Aarogya Setu - How India's COVID-19 Contact Tracing App Works

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Published in: India - location

The Government of India has developed a mobile tracker app - Aarogya Setu - as part of their efforts to contain the spread of Coronavirus in this country of 1.3 billion people. The app is available for both iPhone and Android phones.

The Aarogya Setu app has already gone viral in India with more than a million downloads in a single day.

The app has three parts:

  1. It contains a chat bot that guides you through a self-assessment test if you exhibit any COVID-19 symptoms.
  2. The app provides quick access to emergency phone numbers of health centers that are dealing with COVID-19 patients.
  3. The app will automatically alert you if you ever come near (or have crossed paths earlier) to a person who has tested COVID-19 positive.

COVID-19 India Alerts

Contact Tracing for COVID-19 - How the app works?

The proximity alert feature in Aarogya Setu is the reason why people are so interested in this app but how does this work?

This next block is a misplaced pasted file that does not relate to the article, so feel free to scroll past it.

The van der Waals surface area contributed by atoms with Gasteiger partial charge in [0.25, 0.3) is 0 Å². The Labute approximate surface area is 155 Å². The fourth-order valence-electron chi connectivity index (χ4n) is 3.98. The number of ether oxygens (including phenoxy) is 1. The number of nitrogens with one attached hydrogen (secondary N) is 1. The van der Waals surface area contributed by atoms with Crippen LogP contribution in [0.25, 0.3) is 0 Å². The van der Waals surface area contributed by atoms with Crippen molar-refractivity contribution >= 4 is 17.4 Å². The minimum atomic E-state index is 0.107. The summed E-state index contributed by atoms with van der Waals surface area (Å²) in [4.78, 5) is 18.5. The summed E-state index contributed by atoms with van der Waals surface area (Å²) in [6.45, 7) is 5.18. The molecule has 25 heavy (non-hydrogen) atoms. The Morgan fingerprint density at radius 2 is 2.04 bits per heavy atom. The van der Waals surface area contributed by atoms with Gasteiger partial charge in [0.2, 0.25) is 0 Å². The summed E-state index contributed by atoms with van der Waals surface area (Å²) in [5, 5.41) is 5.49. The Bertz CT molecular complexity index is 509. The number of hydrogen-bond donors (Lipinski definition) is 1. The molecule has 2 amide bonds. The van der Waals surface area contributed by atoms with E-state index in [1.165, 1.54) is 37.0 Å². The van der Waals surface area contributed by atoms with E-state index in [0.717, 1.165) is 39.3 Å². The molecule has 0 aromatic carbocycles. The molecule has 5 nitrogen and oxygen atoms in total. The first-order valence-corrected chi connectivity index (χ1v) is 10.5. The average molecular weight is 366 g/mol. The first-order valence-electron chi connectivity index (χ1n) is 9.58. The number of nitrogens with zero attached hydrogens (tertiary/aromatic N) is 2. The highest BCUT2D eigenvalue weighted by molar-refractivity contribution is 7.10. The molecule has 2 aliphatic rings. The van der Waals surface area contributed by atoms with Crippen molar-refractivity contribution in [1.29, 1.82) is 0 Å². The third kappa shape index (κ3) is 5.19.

This morning, a person who returned from Dubai about two weeks ago, tested positive for Coronavirus and the authorities have taken him to the hospital. Their residence is less than a mile from our home and I was expecting some sort of alert in the tracker app but none so far.

So I dug a bit deeper into how the app works and here’s what I found:

When a user installs the app, it uses Bluetooth to detect any nearby phones that could also be running the Aaryogya Setu app. While the actual algorithm is a secret, the app likely keeps a record of all devices that have ever been near to you. If the owner of any of these nearby phones is later found to be infected, the app will alert you.

Thus more and more people have to install the app, with Bluetooth and location turned on, for the proximity alerts to really work.

I am not aware of the internal working of the app but I think it would have been even more effective if it made use of GPS data as well. Let me explain.

When the app is continuously scanning the location of its users, it has a fairly accurate overview of who has been where in recent days. If a COVID-19 positive case is detected, his path can be traced and others users who have crossed through those geographic regions can be alerted though the app.

Published in: India - location

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Web Geek, Tech Columnist
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Amit Agarwal

Amit Agarwal is a Google Developer Expert in GSuite and Google Apps Script. He holds an engineering degree in Computer Science (I.I.T.) and is the first professional blogger in India. Read more on Lifehacker and YourStory

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